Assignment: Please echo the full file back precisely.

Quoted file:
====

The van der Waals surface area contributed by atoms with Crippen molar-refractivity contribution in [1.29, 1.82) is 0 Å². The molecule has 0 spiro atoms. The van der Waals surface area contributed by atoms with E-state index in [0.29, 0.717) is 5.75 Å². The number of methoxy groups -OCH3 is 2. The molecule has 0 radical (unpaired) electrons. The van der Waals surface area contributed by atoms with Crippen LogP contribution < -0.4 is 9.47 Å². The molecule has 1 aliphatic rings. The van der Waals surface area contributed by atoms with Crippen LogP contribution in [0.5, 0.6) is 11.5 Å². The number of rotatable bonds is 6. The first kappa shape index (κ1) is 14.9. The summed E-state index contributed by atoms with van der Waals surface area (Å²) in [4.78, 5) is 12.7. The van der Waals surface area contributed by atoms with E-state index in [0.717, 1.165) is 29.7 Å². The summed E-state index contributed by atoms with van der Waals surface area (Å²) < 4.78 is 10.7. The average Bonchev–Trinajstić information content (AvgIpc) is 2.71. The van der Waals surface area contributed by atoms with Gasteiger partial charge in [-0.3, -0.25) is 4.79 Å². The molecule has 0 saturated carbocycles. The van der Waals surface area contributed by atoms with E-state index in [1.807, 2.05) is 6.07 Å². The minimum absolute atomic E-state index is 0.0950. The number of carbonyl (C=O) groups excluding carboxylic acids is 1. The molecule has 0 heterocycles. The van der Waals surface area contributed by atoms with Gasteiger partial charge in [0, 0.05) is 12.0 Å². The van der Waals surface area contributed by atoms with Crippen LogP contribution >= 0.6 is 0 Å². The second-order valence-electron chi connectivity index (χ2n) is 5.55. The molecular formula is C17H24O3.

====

The van der Waals surface area contributed by atoms with Crippen molar-refractivity contribution in [1.29, 1.82) is 0 Å². The molecule has 0 spiro atoms. The van der Waals surface area contributed by atoms with E-state index in [0.29, 0.717) is 5.75 Å². The number of methoxy groups -OCH3 is 2. The molecule has 0 radical (unpaired) electrons. The van der Waals surface area contributed by atoms with Crippen LogP contribution < -0.4 is 9.47 Å². The molecule has 1 aliphatic rings. The van der Waals surface area contributed by atoms with Crippen LogP contribution in [0.5, 0.6) is 11.5 Å². The number of rotatable bonds is 6. The first kappa shape index (κ1) is 14.9. The summed E-state index contributed by atoms with van der Waals surface area (Å²) in [4.78, 5) is 12.7. The van der Waals surface area contributed by atoms with E-state index in [0.717, 1.165) is 29.7 Å². The summed E-state index contributed by atoms with van der Waals surface area (Å²) < 4.78 is 10.7. The average Bonchev–Trinajstić information content (AvgIpc) is 2.71. The van der Waals surface area contributed by atoms with Gasteiger partial charge in [-0.3, -0.25) is 4.79 Å². The molecule has 0 saturated carbocycles. The van der Waals surface area contributed by atoms with E-state index in [1.807, 2.05) is 6.07 Å². The minimum absolute atomic E-state index is 0.0950. The number of carbonyl (C=O) groups excluding carboxylic acids is 1. The molecule has 0 heterocycles. The van der Waals surface area contributed by atoms with Gasteiger partial charge in [0, 0.05) is 12.0 Å². The van der Waals surface area contributed by atoms with Crippen LogP contribution >= 0.6 is 0 Å². The second-order valence-electron chi connectivity index (χ2n) is 5.55. The molecular formula is C17H24O3.